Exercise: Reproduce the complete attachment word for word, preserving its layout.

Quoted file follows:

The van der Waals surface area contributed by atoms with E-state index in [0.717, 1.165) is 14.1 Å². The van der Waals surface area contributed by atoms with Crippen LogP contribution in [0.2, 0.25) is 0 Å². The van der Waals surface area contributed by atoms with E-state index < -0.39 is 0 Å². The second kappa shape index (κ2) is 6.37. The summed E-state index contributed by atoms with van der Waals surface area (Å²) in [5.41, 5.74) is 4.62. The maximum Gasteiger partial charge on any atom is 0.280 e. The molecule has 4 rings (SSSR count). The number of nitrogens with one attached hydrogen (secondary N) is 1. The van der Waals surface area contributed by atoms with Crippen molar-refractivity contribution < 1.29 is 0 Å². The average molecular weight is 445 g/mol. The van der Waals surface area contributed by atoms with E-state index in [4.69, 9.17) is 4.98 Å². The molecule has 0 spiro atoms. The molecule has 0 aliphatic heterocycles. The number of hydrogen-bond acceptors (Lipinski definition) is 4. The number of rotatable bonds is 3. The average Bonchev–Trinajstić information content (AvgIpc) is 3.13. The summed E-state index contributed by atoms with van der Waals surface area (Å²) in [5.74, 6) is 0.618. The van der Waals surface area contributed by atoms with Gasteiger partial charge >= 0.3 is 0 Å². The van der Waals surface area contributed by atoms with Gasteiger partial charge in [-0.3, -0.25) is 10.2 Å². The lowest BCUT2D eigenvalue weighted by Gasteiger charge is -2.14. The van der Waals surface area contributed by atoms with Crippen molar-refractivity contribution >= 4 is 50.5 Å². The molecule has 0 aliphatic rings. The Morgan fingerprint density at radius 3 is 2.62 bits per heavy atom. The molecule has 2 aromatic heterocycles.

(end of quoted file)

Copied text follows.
The van der Waals surface area contributed by atoms with E-state index in [0.717, 1.165) is 14.1 Å². The van der Waals surface area contributed by atoms with Crippen LogP contribution in [0.2, 0.25) is 0 Å². The van der Waals surface area contributed by atoms with E-state index < -0.39 is 0 Å². The second kappa shape index (κ2) is 6.37. The summed E-state index contributed by atoms with van der Waals surface area (Å²) in [5.41, 5.74) is 4.62. The maximum Gasteiger partial charge on any atom is 0.280 e. The molecule has 4 rings (SSSR count). The number of nitrogens with one attached hydrogen (secondary N) is 1. The van der Waals surface area contributed by atoms with Crippen molar-refractivity contribution < 1.29 is 0 Å². The average molecular weight is 445 g/mol. The van der Waals surface area contributed by atoms with E-state index in [4.69, 9.17) is 4.98 Å². The molecule has 0 spiro atoms. The molecule has 0 aliphatic heterocycles. The number of hydrogen-bond acceptors (Lipinski definition) is 4. The number of rotatable bonds is 3. The average Bonchev–Trinajstić information content (AvgIpc) is 3.13. The summed E-state index contributed by atoms with van der Waals surface area (Å²) in [5.74, 6) is 0.618. The van der Waals surface area contributed by atoms with Gasteiger partial charge >= 0.3 is 0 Å². The van der Waals surface area contributed by atoms with Gasteiger partial charge in [-0.3, -0.25) is 10.2 Å². The lowest BCUT2D eigenvalue weighted by Gasteiger charge is -2.14. The van der Waals surface area contributed by atoms with Crippen molar-refractivity contribution >= 4 is 50.5 Å². The molecule has 0 aliphatic rings. The Morgan fingerprint density at radius 3 is 2.62 bits per heavy atom. The molecule has 2 aromatic heterocycles.